As I was working on one of the assignments for our upcoming Power Query training course, it occurred to me that I’ve never blogged about this feature: how to retrieve related tables in Power Query.
Retrieve Related Tables in Access
If you’re using Access, you’re stuffed. I mean… you can do it manually then merge the tables. Here’s the database I connected to:
Yet when I pull the tblChits table, I get the following columns:
All the columns from the tblChits table, but nothing from the other tables. Too bad really.
So basically, you can still retrieve related tables in Access, you just need to create a connection to each table, then merge the queries manually. The steps to do this, in brief:
- Create a “Connection Only” query called Chits that points to the tblChits table
- Create a “Connection Only” query called Items that points to the tblItems table
- Create a “Connection Only” query called Categories that points to the tblCategories table
- Create a new query that references the Chits query
- Merge the Items query, making the relationship between the POSItemCode in both queries
- Merge the Categories query, making the relationship between the POSCategoryCode in both queries
So basically, we can still retrieve related tables in Access, we just need to understand the relationships in our database and merge them manually.
Retrieve Related Tables in SQL
In SQL server, it actually pulls some things over for you nicely.
In this case I connected to the AdventureWorks database that we’re hosting in Windows Azure for course participants to use. (Does anyone else provide an Azure hosted database to practice with?) Specifically, I:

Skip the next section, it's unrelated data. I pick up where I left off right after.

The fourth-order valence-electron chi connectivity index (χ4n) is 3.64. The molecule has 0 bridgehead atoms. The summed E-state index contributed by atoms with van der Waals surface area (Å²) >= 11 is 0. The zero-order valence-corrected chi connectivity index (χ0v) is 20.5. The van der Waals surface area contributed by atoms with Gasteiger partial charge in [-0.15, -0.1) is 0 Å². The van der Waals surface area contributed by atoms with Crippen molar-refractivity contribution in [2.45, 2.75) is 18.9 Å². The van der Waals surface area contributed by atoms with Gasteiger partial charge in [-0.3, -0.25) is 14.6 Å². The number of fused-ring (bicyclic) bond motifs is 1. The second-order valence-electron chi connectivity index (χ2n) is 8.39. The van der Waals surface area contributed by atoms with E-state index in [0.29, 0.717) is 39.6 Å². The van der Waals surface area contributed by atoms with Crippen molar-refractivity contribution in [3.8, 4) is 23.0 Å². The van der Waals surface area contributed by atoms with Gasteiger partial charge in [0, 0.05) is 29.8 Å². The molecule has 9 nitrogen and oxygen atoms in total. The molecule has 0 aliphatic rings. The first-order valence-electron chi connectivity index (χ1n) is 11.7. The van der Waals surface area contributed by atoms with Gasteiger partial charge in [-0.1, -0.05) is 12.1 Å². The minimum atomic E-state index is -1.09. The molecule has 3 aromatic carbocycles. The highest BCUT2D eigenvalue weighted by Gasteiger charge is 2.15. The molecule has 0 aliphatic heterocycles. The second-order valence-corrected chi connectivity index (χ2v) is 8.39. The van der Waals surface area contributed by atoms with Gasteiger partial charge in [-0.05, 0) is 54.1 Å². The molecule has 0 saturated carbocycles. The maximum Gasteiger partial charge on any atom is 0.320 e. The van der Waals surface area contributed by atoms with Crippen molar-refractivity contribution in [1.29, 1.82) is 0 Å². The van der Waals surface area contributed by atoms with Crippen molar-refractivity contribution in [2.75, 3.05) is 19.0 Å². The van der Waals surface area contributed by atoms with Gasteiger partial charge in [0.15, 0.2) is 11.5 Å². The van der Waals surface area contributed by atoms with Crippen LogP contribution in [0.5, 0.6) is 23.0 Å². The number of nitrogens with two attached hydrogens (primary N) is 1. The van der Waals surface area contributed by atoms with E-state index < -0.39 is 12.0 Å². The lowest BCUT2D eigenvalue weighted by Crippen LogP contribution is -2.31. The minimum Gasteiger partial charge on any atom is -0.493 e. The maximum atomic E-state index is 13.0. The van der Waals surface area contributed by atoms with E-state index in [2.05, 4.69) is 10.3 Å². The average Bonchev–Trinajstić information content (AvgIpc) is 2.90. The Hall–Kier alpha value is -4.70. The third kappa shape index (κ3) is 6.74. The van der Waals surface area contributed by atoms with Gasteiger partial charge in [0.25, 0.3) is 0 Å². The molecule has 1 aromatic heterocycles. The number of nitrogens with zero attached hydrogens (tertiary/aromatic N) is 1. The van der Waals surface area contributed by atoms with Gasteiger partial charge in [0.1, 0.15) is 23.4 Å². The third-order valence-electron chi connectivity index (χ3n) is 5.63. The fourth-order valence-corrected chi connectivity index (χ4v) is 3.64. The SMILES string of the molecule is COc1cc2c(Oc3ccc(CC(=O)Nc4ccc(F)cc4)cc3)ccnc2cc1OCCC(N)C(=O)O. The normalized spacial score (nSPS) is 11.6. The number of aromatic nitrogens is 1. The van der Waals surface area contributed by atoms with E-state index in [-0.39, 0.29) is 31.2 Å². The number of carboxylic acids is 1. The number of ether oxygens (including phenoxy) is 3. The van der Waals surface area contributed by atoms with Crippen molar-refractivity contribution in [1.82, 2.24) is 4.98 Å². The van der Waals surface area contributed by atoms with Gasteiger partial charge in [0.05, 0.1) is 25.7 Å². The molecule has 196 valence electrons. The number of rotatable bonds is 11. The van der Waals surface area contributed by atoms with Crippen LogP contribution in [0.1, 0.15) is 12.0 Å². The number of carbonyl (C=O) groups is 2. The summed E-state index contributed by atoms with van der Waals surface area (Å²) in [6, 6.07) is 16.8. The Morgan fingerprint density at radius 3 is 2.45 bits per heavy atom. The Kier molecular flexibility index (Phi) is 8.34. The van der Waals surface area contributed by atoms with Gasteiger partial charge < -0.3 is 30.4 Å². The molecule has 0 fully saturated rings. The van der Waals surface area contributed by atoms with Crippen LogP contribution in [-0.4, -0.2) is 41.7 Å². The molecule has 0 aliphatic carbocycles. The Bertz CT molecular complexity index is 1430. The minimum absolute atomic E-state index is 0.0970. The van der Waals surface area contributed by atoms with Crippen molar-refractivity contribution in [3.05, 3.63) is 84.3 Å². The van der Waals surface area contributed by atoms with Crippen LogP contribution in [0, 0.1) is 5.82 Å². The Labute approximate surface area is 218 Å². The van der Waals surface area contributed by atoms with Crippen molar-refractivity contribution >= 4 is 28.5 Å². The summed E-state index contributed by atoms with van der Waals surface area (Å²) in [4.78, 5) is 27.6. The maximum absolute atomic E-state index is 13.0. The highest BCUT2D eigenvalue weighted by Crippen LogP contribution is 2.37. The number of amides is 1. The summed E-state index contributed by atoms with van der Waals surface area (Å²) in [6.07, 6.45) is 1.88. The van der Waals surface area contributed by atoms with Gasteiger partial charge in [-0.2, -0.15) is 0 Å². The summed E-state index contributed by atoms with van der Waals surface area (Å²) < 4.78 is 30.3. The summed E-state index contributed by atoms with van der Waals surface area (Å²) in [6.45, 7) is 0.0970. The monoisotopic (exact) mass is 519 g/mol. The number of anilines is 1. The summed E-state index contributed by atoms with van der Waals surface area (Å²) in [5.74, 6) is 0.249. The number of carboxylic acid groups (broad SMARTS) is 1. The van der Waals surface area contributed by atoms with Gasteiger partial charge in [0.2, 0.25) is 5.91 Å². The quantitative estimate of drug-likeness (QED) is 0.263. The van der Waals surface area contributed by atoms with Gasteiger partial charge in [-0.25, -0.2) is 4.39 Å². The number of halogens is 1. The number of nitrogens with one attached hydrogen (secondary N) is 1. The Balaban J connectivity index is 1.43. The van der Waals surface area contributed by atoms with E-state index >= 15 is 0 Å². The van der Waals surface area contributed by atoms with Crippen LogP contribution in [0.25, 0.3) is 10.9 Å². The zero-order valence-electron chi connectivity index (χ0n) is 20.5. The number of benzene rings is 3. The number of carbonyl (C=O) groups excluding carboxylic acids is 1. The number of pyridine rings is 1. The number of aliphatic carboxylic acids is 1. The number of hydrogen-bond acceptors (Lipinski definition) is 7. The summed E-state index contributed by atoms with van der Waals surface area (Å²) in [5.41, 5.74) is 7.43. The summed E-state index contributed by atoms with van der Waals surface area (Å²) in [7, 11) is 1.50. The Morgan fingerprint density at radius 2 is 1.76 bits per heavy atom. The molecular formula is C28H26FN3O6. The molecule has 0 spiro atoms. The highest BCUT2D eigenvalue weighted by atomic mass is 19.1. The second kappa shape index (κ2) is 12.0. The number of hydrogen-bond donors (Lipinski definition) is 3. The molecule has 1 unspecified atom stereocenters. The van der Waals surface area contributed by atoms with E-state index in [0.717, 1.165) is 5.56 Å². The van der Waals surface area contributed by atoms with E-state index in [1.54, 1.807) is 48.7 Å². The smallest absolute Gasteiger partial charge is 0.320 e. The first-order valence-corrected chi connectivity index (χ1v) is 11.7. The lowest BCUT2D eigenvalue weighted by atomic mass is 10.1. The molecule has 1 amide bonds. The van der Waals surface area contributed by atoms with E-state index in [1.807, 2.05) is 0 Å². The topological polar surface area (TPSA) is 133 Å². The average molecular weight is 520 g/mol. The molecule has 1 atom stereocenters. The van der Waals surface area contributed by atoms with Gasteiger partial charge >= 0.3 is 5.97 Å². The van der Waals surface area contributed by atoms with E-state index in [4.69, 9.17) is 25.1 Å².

- Connected to the Azure hosted AdventureWorks database
- Selected the SalesOrderHeader table (only)
- Filtered down the dataset to get a shorter table
- Removed a bunch of unnecessary columns from the SalesOrderHeader table
And look what I’m left with:
The Sales.SalesOrderDetail contains a full table of related records for each row in my table. Those related records come from a completely separate table that I didn’t even ask for, how awesome is that?
And the Sales.SalesTerritory column shows a “value” for each, which also has more data that can be expanded (including sub tables):
Pretty slick, and saves me the effort of having to sleuth out and perform the joins manually. I sure wish Access had this ability as well!
Don’t have an Azure database?
This technique works for SQL server (on prem) as well. I’m not 100% sure which other databases support this technique, as I don’t have access to others, but if you do know, please comment here and I’ll add them to the list.
And if you really wish you had access to try out sourcing data from an Azure database… it’s not too late to sign up for our course!